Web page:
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What you eat can kill… the environment

I have a confession to make.

I’m a very picky eater. That’s actually an understatement, because since I can remember I have had an innate unwillingness to try new foods, especially those that don’t look, smell, or “feel” like any of the five or so foods I was accustomed to eating as a child. To make matters worse, I have always had a misplaced trust in the processed foods that I find in my local grocery store. How can you help but trust the fruits, snacks, vegetables, and beverages in their pretty and well-designed packaging, lined neatly across the rows of well-lit aisles in your local grocery store.

The mere fact that someone somewhere has focused so much attention and effort on presenting these things to me in such an appealing fashion leads me to assume that this same attention to detail is necessarily characteristic of every step of the manufacturing process, from the sourcing of raw materials to the transportation of finished products to my shopping cart. I’m about to reveal the most shocking thing you will hear all day: my assumption is incorrect! It’s okay I’ll give you a second to gather yourself…

We won’t even consider here manufacturers’ attention to detail as it pertains to producing products whose ingredients don’t harm the consumers that consume them. That’s a topic for an entirely different blog post (or maybe for a book…or a series or books…or a video documentary). Let’s just start with a single example of manufacturers’ attention to the environment as they produce the goods that we consume. The Center for Urban Education about Sustainable Agriculture (CUESA) provides a great example:

On the Hawaiian island of Maui is a sugar museum. It is next door to a sugar processing plant, and surrounded by acres of sugarcane growing…The sugarcane growing on that acreage is processed in the plant across the street, but only to the ‘raw sugar’ stage. It is then shipped to the C & H Sugar Refinery in Contra Costa County, not far from San Francisco…Here, it is refined into the white sugar that is such a ubiquitous part of our American diet. But that’s not the end of its journey: the sugar is then shipped cross-country to New York, where it is packaged into little individual paper packages of sugar to go on tabletops, which are then distributed all across the country, including Hawaii.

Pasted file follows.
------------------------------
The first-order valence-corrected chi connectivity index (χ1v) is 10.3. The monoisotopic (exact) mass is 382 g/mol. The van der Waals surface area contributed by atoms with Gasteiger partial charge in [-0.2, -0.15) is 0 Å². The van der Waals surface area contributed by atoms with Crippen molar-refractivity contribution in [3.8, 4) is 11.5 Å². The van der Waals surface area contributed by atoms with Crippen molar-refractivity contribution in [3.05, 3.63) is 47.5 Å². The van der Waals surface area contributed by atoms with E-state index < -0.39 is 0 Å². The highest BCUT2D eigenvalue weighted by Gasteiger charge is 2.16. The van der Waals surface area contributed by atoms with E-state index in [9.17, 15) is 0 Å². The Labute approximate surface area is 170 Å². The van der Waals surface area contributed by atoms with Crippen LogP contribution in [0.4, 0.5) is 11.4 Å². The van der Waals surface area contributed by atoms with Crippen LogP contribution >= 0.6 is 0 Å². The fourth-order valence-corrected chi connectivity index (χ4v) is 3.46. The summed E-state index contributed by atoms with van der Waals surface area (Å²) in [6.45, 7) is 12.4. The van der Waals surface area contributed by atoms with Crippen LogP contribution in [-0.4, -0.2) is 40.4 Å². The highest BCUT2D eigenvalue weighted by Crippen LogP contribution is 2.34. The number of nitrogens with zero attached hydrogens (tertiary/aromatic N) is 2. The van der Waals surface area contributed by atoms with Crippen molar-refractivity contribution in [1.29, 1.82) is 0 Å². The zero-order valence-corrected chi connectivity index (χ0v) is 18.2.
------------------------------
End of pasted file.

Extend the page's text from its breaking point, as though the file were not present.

So if you drive a mile away from that sugarcane field and sit in a café, the sugar packets on your table have traveled about 10, 000 miles: to California, to New York, and back again to Hawaii, instead of the one mile you have. This is not the exception, but rather the rule, in our current food system.

When we talk about the impact that the manufacturing process has on the environment, we default to a conversation around the pollutants involved in the manufacturing process. We don’t, as often, talk about the impact of moving goods through the various steps of the manufacturing process. It turns out that the average American meal travels 1500 miles from farm to plate, and given that transportation accounts for over 27 percent of total U.S. greenhouse gas emissions1, the planes, trains, and automobiles (and boats) that make the modern supply chain work is something we should be talking about more.

So what can we do to impact the vast distances that food travels to get to us? Here’s a perfect example where a seemingly complex problem has an amazingly simple solution: eat food that is closer to you! (I’ll give you a second for that to process) I’m not even suggesting that you grow your own food (though that’s a GREAT way to make an impact), but I guarantee that wherever you live there are farmers within a couple of hundred miles that are growing the foods that you consume. I bet also, that many of those farmers sell their products in local farmers markets, that may not be as pretty and pristine as the well-lit aisles of your local grocery store, but offer foods that are healthier, fresher, and more “environmental friendly”. Dare I say, that proximity to farmers markets is a dimension worthy of consideration when shopping for that new house or apartment? I know you already have so much to consider when looking for a place to live, but what a great way to help the environment AND ensure great-tasting food all in one fell swoop!


1Environmental Protection Agency

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